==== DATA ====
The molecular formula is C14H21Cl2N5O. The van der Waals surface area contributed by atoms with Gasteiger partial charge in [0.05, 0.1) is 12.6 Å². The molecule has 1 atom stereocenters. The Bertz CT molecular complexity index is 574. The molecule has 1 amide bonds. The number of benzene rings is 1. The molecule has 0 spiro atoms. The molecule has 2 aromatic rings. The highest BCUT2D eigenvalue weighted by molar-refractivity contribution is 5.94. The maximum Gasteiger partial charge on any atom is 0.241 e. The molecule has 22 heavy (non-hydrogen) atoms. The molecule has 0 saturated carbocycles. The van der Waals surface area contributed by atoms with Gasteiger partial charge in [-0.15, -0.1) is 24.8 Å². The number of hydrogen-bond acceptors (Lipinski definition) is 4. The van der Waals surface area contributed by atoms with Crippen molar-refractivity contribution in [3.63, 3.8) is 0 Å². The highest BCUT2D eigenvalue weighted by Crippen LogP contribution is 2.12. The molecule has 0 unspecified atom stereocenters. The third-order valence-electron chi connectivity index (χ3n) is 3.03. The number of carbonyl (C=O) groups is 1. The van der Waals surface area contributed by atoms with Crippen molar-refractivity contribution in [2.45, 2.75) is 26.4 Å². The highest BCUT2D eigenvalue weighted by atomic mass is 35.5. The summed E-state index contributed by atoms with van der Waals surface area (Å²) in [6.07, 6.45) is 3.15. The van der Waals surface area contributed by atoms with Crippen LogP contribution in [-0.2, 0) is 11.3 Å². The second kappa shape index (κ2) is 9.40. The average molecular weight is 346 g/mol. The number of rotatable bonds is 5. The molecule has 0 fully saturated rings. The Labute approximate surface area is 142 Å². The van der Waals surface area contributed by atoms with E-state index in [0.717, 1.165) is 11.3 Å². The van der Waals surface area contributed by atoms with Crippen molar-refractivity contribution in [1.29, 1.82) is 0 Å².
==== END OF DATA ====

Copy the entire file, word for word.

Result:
The molecular formula is C14H21Cl2N5O. The van der Waals surface area contributed by atoms with Gasteiger partial charge in [0.05, 0.1) is 12.6 Å². The molecule has 1 atom stereocenters. The Bertz CT molecular complexity index is 574. The molecule has 1 amide bonds. The number of benzene rings is 1. The molecule has 0 spiro atoms. The molecule has 2 aromatic rings. The highest BCUT2D eigenvalue weighted by molar-refractivity contribution is 5.94. The maximum Gasteiger partial charge on any atom is 0.241 e. The molecule has 22 heavy (non-hydrogen) atoms. The molecule has 0 saturated carbocycles. The van der Waals surface area contributed by atoms with Gasteiger partial charge in [-0.15, -0.1) is 24.8 Å². The number of hydrogen-bond acceptors (Lipinski definition) is 4. The van der Waals surface area contributed by atoms with Crippen molar-refractivity contribution in [3.63, 3.8) is 0 Å². The highest BCUT2D eigenvalue weighted by Crippen LogP contribution is 2.12. The molecule has 0 unspecified atom stereocenters. The third-order valence-electron chi connectivity index (χ3n) is 3.03. The number of carbonyl (C=O) groups is 1. The van der Waals surface area contributed by atoms with Crippen molar-refractivity contribution in [2.45, 2.75) is 26.4 Å². The highest BCUT2D eigenvalue weighted by atomic mass is 35.5. The summed E-state index contributed by atoms with van der Waals surface area (Å²) in [6.07, 6.45) is 3.15. The van der Waals surface area contributed by atoms with Crippen LogP contribution in [-0.2, 0) is 11.3 Å². The second kappa shape index (κ2) is 9.40. The average molecular weight is 346 g/mol. The number of rotatable bonds is 5. The molecule has 0 fully saturated rings. The Labute approximate surface area is 142 Å². The van der Waals surface area contributed by atoms with E-state index in [0.717, 1.165) is 11.3 Å². The van der Waals surface area contributed by atoms with Crippen molar-refractivity contribution in [1.29, 1.82) is 0 Å².